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Product Portfolio Management, Project Portfolio Management, Strategic Planning

Efficient Frontiers and Productivity Rankings in Project Prioritization – Enrich Consulting

Published By Dr. Richard Sonnenblick
Will the real efficient frontier please stand up?

Will the real efficient frontier please stand up?

Each year, we attend many conferences focused on the themes of new product development, innovation, and portfolio management. One of my biggest pet peeves at these conferences arises when speakers discussing project prioritization present a scatter chart with individual projects cumulatively plotted in descending order of bang-for-the-buck (e.g., NPV per dollar of development cost), and refer to it as an ‘efficient frontier’.
(Hint: The faux frontier is the upper graph in the picture)

The graph in question is actually what we prefer to call a productivity ranking. Such a chart features cumulative val

ue (e.g., NPV or eNPV) on the y-axis, and cumulative cost (e.g., cost to launch or cost to the next gate) on the x-axis. The projects are then cumulatively plotted on these axes in descending order of productivity (i.e., value over cost). The projects advance upwards from the origin at a steady pace and then levels out (or trends downwards) as each successively less productive project adds less value and more cost to the overall portfolio.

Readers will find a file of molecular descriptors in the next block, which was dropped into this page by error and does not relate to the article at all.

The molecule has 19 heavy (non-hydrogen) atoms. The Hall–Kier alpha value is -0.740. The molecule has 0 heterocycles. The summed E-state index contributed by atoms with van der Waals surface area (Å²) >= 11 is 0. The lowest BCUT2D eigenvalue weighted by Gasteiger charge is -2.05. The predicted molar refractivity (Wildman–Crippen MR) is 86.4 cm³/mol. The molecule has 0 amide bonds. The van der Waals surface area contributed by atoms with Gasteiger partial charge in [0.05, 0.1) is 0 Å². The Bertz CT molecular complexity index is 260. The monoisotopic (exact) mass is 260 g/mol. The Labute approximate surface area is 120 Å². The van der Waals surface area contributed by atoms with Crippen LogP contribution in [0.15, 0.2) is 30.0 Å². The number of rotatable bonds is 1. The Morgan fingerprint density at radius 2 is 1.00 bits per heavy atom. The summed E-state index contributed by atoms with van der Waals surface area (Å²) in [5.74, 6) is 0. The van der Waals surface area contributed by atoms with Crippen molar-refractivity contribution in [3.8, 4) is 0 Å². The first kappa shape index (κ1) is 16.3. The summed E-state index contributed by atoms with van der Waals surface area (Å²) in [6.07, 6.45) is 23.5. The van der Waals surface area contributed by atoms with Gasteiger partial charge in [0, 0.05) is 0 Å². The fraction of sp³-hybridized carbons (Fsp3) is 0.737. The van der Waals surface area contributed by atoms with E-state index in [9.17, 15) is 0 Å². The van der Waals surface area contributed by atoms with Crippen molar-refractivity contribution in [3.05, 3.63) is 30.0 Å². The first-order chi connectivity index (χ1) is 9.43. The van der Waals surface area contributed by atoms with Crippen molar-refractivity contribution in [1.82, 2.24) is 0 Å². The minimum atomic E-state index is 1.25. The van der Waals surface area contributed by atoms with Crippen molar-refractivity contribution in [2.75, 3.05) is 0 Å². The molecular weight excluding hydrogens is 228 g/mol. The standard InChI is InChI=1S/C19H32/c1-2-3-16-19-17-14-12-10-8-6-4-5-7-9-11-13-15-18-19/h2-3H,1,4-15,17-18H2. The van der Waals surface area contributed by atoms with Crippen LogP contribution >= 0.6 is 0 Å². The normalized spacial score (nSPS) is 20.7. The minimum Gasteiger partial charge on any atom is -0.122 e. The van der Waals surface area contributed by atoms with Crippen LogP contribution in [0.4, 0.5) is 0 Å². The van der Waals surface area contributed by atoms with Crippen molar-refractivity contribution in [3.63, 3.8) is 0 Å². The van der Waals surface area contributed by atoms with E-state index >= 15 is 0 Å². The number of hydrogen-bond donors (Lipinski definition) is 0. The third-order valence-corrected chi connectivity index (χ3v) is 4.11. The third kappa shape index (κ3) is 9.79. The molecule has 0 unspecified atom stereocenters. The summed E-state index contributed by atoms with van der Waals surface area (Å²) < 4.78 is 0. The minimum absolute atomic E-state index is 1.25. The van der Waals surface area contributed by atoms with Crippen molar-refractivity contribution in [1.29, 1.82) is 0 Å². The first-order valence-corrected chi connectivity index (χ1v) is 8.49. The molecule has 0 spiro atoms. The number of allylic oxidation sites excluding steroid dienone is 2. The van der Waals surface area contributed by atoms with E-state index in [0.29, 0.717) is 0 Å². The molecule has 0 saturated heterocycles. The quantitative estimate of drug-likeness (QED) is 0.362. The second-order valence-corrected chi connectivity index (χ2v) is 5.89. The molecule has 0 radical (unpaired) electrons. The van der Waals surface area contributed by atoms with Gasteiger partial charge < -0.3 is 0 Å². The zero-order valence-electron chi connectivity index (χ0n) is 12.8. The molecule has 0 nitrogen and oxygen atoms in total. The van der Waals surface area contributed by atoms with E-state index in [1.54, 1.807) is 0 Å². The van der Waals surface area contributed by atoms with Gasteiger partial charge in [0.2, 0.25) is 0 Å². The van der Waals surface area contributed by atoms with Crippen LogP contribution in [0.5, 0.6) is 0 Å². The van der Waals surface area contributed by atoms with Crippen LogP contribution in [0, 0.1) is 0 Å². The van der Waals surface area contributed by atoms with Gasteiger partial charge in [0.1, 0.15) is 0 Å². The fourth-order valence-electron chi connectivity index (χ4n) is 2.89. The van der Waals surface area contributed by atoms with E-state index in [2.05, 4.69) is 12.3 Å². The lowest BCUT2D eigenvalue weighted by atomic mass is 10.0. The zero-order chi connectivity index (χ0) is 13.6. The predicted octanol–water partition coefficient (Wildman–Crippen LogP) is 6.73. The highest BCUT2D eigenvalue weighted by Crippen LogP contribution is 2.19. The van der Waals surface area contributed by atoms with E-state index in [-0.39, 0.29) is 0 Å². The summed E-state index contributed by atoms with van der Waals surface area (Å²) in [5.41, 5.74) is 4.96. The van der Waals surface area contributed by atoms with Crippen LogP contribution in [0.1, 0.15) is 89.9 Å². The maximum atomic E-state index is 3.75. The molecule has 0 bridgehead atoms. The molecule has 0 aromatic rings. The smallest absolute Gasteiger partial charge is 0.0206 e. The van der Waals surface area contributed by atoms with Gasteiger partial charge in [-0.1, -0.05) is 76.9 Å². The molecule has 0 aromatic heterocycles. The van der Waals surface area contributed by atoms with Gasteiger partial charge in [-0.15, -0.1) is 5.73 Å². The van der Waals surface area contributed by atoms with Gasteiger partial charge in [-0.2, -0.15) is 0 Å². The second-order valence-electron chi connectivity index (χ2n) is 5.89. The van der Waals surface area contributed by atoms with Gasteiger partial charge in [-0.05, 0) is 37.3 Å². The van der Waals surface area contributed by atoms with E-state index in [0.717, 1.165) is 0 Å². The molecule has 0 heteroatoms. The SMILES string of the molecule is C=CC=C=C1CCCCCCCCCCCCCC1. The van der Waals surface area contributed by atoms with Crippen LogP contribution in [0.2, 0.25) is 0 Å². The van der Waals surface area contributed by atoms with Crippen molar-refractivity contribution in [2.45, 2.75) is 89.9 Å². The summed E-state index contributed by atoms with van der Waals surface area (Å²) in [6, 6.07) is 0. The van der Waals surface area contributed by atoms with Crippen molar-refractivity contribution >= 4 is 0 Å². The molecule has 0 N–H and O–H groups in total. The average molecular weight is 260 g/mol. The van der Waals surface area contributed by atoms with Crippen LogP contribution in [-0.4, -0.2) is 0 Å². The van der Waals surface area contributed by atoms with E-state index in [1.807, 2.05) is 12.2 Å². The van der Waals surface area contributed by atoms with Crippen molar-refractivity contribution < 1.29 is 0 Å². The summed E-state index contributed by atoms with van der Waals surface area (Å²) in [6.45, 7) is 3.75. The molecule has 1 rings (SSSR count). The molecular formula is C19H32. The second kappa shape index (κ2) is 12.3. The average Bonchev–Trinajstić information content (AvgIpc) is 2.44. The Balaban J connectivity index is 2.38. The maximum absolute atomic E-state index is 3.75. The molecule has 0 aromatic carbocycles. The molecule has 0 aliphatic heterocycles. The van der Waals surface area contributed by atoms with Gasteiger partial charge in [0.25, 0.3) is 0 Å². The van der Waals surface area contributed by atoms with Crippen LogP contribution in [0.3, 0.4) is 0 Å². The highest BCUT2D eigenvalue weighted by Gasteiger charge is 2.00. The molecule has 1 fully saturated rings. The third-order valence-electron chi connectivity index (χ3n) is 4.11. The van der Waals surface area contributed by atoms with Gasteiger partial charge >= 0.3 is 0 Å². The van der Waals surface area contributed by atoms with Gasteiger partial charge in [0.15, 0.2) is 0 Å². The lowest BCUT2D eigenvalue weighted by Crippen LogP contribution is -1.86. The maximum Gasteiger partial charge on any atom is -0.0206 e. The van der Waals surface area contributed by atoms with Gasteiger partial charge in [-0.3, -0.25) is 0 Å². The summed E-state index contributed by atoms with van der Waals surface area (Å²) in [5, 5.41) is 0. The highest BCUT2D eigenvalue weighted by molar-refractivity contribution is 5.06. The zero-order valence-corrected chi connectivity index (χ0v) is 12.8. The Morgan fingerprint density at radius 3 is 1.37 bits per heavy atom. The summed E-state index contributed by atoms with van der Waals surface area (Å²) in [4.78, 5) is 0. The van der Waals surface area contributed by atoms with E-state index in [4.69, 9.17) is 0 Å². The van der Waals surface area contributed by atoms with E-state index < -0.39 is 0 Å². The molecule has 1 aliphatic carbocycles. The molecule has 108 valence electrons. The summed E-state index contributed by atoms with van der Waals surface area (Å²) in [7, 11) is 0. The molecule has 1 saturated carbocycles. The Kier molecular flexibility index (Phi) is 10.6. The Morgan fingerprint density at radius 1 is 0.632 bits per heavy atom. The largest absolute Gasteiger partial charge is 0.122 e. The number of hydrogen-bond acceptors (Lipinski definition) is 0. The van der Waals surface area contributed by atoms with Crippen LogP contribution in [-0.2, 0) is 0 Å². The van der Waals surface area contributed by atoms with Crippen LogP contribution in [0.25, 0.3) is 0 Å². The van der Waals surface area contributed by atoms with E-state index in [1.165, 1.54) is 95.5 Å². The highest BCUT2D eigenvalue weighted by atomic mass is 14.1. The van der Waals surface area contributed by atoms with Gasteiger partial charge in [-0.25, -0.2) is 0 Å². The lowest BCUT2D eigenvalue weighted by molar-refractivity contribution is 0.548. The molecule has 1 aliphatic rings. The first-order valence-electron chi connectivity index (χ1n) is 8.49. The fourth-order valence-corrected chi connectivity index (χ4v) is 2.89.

A true efficient frontier (illustrated by the lower of the two graphs above) is an entirely different beast. Efficient frontiers are built by running multiple optimizations against the set of projects, while varying available resources (development budgets, headcount, or a combination) for each optimization run. The highest value portfolio suggested by the optimizations at each level of resourcing defines the efficient frontier. The result is a curve that may look quite similar to a productivity ranking, but differs in some critical ways.

The productivity ranking is a valid stand-in for the efficient frontier only when some very restrictive conditions hold:

  1. The portfolio does not include multiple development or launch scenarios for each project. Productivity rankings become illegible (even dangerously misleading) when multiple scenarios for each project are included. The optimization specifications used to create an efficient frontier can include multiple exclusive scenarios and will select at most one option for each project under consider while meeting budget constraints.
  2. The portfolio does not include project dependencies. For much the same reason outlined above, a productivity ranking cannot guide the user through nuances of project-technology dependencies, product line dependencies, and even cannibalization. Efficient frontiers built with optimization can easily incorporate all of these factors.
  3. Projects do not vary widely in cost. The productivity ranking is equivalent to the efficient frontier only at precisely the resource levels plotted on the x-axis. In between these resource levels, the efficient frontier usually suggests a higher-value set of projects for the portfolio. This is because the productivity ranking cannot suggest the inclusion of a lower productivity project if your budget cannot accommodate the next highest productivity project, while an efficient frontier built using optimization can.